TCS Daily


A Miracle in Africa

By Roger Bate - August 5, 2004 12:00 AM

The AIDS epidemic in some parts of Africa is so severe and growing so quickly that hope seems impossible to find. But the African nation of Botswana is miraculously conquering despair and is on the verge of being the first African nation to do what not long ago seemed impossible: treating all those in need. The rest of the world will benefit by learning from Botswana's success.

At the XV International AIDS Conference in Bangkok last month, Botswana Health Minister Lesego Motsumi described that country's HIV/Aids program as sowing the seeds of hope for Africa. The program is on target, she said, to treat half those eligible, completely free of charge, by the end of 2005. Indeed, it is one of the world's biggest HIV/Aids treatment programs, with over 25,000 enrolled, over 15,000 patients indicated for therapy being treated, and more than 1,000 enrolling every month.

Critics of the plan had said that lack of capacity -- both human and infrastructure -- would mean that highly active antiretroviral therapy (HAART) would be too difficult to administer; that patients would not adhere to treatment schedules and resistant virus would emerge; and the stigma of AIDS, a lack of political will would prevent patients from coming forward.

To be fair, these concerns were fully justified by evidence from other African countries, but happily, Botswana has avoided the pitfalls and created a genuine success. The reasons for this success are in the differences.

On attaining independence from the British in 1966, Botswana rejected the socialist, strong leader model adopted by most post-colonial African countries. According to the official government website under the heading "The Gem of Africa," Botswana prides itself on following a constitutional, multi-party democracy operating on free market economic principles with diverse trading partners. The country's development plans were based on four national principles: democracy; development; self-reliance and unity, to which a fifth has recently been added: Botho (Setswana word for respect, good manners).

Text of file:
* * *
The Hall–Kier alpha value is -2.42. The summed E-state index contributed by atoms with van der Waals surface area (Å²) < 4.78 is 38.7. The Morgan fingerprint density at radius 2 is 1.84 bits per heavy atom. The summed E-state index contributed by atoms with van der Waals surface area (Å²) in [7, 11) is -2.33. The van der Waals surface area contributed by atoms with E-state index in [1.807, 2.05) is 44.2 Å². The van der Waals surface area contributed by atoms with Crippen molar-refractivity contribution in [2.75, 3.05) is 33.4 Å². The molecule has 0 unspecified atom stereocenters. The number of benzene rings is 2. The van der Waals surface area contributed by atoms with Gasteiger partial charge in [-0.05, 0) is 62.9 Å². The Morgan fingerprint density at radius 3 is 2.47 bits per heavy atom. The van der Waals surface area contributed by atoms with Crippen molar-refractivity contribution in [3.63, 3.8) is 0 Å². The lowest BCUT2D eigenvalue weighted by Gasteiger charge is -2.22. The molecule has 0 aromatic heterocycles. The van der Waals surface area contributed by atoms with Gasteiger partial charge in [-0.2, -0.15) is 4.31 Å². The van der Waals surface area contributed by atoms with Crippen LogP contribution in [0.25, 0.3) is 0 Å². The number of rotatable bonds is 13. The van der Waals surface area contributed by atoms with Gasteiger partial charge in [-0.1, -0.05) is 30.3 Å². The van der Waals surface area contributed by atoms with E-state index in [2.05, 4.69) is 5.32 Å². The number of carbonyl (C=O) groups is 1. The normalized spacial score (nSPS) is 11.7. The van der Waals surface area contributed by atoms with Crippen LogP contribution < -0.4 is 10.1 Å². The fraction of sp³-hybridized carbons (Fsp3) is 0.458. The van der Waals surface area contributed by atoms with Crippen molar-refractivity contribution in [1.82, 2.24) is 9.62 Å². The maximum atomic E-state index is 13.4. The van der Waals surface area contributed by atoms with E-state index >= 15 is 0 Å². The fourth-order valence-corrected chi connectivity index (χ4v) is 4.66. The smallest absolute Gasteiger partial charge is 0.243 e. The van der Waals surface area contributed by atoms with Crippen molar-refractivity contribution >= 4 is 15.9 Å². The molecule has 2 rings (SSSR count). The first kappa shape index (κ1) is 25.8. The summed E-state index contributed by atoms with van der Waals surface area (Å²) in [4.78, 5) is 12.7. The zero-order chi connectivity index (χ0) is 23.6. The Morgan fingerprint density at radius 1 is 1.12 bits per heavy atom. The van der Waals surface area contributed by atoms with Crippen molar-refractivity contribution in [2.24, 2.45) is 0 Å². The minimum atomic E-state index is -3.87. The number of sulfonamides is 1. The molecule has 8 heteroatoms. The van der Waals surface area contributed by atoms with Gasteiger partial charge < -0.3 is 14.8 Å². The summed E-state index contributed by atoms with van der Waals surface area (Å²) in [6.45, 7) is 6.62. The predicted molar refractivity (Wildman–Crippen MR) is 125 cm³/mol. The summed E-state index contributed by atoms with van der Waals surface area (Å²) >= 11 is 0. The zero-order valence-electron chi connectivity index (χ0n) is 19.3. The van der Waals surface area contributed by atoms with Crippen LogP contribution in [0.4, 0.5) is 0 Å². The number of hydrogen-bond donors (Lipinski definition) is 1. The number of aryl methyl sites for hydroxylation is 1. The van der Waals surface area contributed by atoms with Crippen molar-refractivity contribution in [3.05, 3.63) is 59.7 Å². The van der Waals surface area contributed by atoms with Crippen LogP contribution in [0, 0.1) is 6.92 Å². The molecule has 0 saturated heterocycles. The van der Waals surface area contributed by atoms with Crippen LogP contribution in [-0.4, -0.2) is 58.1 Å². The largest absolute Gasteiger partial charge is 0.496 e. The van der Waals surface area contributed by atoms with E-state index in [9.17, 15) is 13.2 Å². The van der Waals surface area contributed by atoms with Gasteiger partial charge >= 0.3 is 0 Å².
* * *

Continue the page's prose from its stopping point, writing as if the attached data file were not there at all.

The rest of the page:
It is, of course, significant that soon after independence in 1966, Botswana discovered the best-quality diamonds in the world, and that Debswana, the mining company co-owned by DeBeers and the Botswanan Government, accounts for 70% of the country's exports. But, because of the country's strong sense of civic responsibility, Botswana has been spared the misery of having its wealth squandered or stolen by a self-serving élite.

The Botswanan government enacted its own AIDS program, Masa (meaning 'new dawn' in Setswana) in 2000 putting up its own money ($70 million a year) and designing the program to suit its own needs. This program has been supported and enhanced by the African Comprehensive HIV/Aids Partnership (ACHAP), a public­ private partnership between Botswana and the private charity, the Bill & Melinda Gates Foundation and Merck Company Foundation/Merck & Co. Inc., a private pharmaceutical company. The Gates Foundation pledged $50 million over five years, matched by Merck, which is additionally donating two anti-retroviral drugs. Drugs are also donated by GlaxoSmithKline and Bristol Myers-Squibb.

Masa, supported by ACHAP, has already created laboratory capacity to test and monitor patients' blood and a teaching clinic at the Princess Marina Hospital in Gabarone, where more than 1,000 healthcare workers have received hands-on, clinic-based training from international HIV/Aids specialists. By the end of 2004, the construction of 32 regional treatment centers should be completed, more than doubling the capacity of the 12 that are operational so far. It seems the perfect model: international expertise, capacity and goodwill are being used to maximum benefit by a government which took the first initiative. Added to this, the full burden is not being carried by the national program as private initiatives, by Debswana and others, treat a further 6,600 patients.